No end to gender questions for Semenya
CAPE TOWN — Caster Semenya is making a bold bid for double gold in the women’s 800m and 1500m but her only guarantee at the World Athletics Championships in London is further scrutiny of the gender controversy that has dogged her career.
The powerful 26-year-old South African is the runaway favorite in the 800, where she seeks a third world title to add to her Olympic gold from Rio de Janeiro last year, and is taking on the 1500 for the first time at a major international meeting.
All of this, though, will come under a cloud of controversy at the Aug 4-13 championships as many feel high testosterone levels give her an unfair advantage.
Anticipating a storm, Semenya this month granted a rare interview to South Africa’s SuperSport TV channel, expressing her frustration at continually having her gender questioned.
“I don’t understand when you say I have an advantage because I am a woman,” she said. “When I pee, I pee like a woman. I don’t understand when you say I’m a man or I have a deep voice. I know I’m a female so there’s no question for me.
“I have to find a way to deflect (the questioning of her gender), so instead of allowing it to all be negative, I turn it into a positive. My family’s
Russia doping ban likely to remain support system is fantastic.”
After Semenya won the 2009 world title as a 19-yearold, tests reportedly revealed that she was hyperandrogenous, resulting in her body producing an abnormally high amount of testosterone, which makes her more powerful than her rivals.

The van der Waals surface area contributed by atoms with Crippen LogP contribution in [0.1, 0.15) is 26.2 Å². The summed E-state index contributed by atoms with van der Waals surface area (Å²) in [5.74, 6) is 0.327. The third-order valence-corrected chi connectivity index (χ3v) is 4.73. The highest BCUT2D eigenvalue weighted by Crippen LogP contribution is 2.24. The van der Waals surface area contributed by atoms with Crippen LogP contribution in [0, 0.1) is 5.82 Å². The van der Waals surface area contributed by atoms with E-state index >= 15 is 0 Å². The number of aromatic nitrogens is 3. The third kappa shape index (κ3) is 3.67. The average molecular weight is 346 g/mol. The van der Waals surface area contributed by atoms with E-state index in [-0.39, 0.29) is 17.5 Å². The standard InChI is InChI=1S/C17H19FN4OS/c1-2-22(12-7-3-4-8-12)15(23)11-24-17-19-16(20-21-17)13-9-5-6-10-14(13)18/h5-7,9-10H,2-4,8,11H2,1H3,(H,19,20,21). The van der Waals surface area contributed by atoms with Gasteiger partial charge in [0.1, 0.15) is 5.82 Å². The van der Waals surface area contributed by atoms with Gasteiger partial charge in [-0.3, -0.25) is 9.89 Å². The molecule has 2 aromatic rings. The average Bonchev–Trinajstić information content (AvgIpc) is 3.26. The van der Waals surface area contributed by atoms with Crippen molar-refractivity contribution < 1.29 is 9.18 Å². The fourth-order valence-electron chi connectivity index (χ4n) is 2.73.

An International Association of Athletics Federations (IAAF) rule limiting the amount of naturally occurring functional testosterone for female athletes appeared to have narrowed Semenya’s prospects, but the IAAF’s hyperandrogenism regulations were suspended for two years in 2015 by the Court of Arbitration for Sport, allowing Semenya to make a comeback.
Her time of 1min, 55.27sec at the Diamond League meet in Monaco this month was the fastest in a women’s 800 in almost a decade, and there will be an expectation that she could take down the longeststanding athletics world record set by Czechoslovakia’s Jarmila Kratochvilova in 1983 (1:53.28).
Semenya has made a late decision to add a tilt at 1500 glory to her London program, setting up an intriguing clash with world-record holder Genzebe Dibaba from Ethiopia.
Semenya has run the distance only once this year, winning the South African student championship in April, but she is the reigning African champion from Durban last year where she set a personal best of 4:01.19.
The IAAF is not ready to lift Russia’s suspension from track and field competitions as the country has “failed to fully accept the findings” of an investigation into its state-sponsored doping scheme.
At a London meeting of member associations of track and field’s global sanctioning body on Thursday, they will be asked to maintain the ban on Russia that was imposed in 2015 after World Anti-Doping Agency investigator Richard McLaren exposed how failed drug tests were covered up.
Rune Andersen, the IAAF’s Russia taskforce chairman, wants assurances that the McLaren report’s findings “have been properly acknowledged and addressed, and there will be no repetition”.
The Russian athletics federation “has not yet demonstrated to the satisfaction of the taskforce that it has established a strong anti-doping culture within its sport, or that it has created an open environment that encourages whistleblowing,” Andersen said in a report to the IAAF Council on Monday. I don’t understand when you say I have an advantage because I am a woman.”
whose masculine physique has caused controversy in the athletics world